$\mathrm{sech}(t) = \sum_{n=0}^{\infty} \frac{E_n}{n!} t^n.$

The Euler numbers are closely related to Bernoulli numbers and Bernoulli polynomials. They can also be evaluated in terms of Euler polynomials (see eulerpoly()) as $$E_n = 2^n E_n(1/2)$$.

Examples

Computing the first few Euler numbers and verifying that they agree with the Taylor series:

>>> from mpmath import *
>>> mp.dps = 25; mp.pretty = True
>>> [eulernum(n) for n in range(11)]
[1.0, 0.0, -1.0, 0.0, 5.0, 0.0, -61.0, 0.0, 1385.0, 0.0, -50521.0]
>>> chop(diffs(sech, 0, 10))
[1.0, 0.0, -1.0, 0.0, 5.0, 0.0, -61.0, 0.0, 1385.0, 0.0, -50521.0]


Euler numbers grow very rapidly. eulernum() efficiently computes numerical approximations for large indices:

>>> eulernum(50)
-6.053285248188621896314384e+54
>>> eulernum(1000)
3.887561841253070615257336e+2371
>>> eulernum(10**20)
4.346791453661149089338186e+1936958564106659551331


Comparing with an asymptotic formula for the Euler numbers:

>>> n = 10**5
>>> (-1)**(n//2) * 8 * sqrt(n/(2*pi)) * (2*n/(pi*e))**n
3.69919063017432362805663e+436961
>>> eulernum(n)
3.699193712834466537941283e+436961


Pass exact=True to obtain exact values of Euler numbers as integers:

>>> print(eulernum(50, exact=True))
-6053285248188621896314383785111649088103498225146815121
>>> print(eulernum(200, exact=True) % 10**10)
1925859625
>>> eulernum(1001, exact=True)
0


### eulerpoly()¶

mpmath.eulerpoly(n, z)

Evaluates the Euler polynomial $$E_n(z)$$, defined by the generating function representation

$\frac{2e^{zt}}{e^t+1} = \sum_{n=0}^\infty E_n(z) \frac{t^n}{n!}.$

The Euler polynomials may also be represented in terms of Bernoulli polynomials (see bernpoly()) using various formulas, for example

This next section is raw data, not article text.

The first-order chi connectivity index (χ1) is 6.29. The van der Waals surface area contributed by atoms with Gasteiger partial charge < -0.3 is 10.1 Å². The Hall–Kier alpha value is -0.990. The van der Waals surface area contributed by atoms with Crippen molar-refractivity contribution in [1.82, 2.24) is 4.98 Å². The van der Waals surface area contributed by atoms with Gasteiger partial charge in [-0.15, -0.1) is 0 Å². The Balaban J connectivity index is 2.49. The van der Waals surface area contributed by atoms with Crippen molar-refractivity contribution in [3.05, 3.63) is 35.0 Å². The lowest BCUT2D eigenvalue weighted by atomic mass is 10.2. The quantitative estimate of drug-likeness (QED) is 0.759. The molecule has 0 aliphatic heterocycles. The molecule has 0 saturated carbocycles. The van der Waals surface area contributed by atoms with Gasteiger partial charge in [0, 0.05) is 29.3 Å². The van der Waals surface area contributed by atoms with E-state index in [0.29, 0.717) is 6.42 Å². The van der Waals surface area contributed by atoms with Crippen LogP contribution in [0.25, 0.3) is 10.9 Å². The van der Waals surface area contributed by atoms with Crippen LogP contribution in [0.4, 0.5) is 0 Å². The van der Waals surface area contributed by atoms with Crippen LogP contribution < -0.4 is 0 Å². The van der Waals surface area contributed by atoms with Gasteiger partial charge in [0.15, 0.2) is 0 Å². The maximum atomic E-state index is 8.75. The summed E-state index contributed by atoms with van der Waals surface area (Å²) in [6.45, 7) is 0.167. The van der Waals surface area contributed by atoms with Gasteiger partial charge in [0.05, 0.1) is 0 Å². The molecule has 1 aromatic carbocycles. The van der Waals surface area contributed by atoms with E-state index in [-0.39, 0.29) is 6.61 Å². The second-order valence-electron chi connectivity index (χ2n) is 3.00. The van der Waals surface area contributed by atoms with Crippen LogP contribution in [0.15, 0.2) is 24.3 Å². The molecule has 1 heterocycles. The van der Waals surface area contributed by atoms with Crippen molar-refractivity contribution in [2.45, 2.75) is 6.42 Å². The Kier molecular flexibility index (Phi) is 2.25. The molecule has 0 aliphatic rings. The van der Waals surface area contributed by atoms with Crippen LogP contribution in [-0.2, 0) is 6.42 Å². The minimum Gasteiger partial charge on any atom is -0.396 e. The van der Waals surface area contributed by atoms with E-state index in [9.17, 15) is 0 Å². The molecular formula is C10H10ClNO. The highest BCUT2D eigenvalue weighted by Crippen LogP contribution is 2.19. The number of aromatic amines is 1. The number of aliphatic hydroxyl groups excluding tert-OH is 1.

$E_n(z) = \frac{2}{n+1} \left( B_n(z)-2^{n+1}B_n\left(\frac{z}{2}\right) \right).$

Special values include the Euler numbers $$E_n = 2^n E_n(1/2)$$ (see eulernum()).

Examples

Computing the coefficients of the first few Euler polynomials:

>>> from mpmath import *
>>> mp.dps = 25; mp.pretty = True
>>> for n in range(6):
...     chop(taylor(lambda z: eulerpoly(n,z), 0, n))
...
[1.0]
[-0.5, 1.0]
[0.0, -1.0, 1.0]
[0.25, 0.0, -1.5, 1.0]
[0.0, 1.0, 0.0, -2.0, 1.0]
[-0.5, 0.0, 2.5, 0.0, -2.5, 1.0]


Evaluation for arbitrary $$z$$:

>>> eulerpoly(2,3)
6.0
>>> eulerpoly(5,4)
423.5
>>> eulerpoly(35, 11111111112)
3.994957561486776072734601e+351
>>> eulerpoly(4, 10+20j)
(-47990.0 - 235980.0j)
>>> eulerpoly(2, '-3.5e-5')
0.000035001225
>>> eulerpoly(3, 0.5)
0.0
>>> eulerpoly(55, -10**80)
-1.0e+4400
>>> eulerpoly(5, -inf)
-inf
>>> eulerpoly(6, -inf)
+inf


Computing Euler numbers:

>>> 2**26 * eulerpoly(26,0.5)
-4087072509293123892361.0
>>> eulernum(26)
-4087072509293123892361.0


Evaluation is accurate for large $$n$$ and small $$z$$:

>>> eulerpoly(100, 0.5)
2.29047999988194114177943e+108
>>> eulerpoly(1000, 10.5)
3.628120031122876847764566e+2070
>>> eulerpoly(10000, 10.5)
1.149364285543783412210773e+30688


## Bell numbers and polynomials¶

### bell()¶

mpmath.bell(n, x)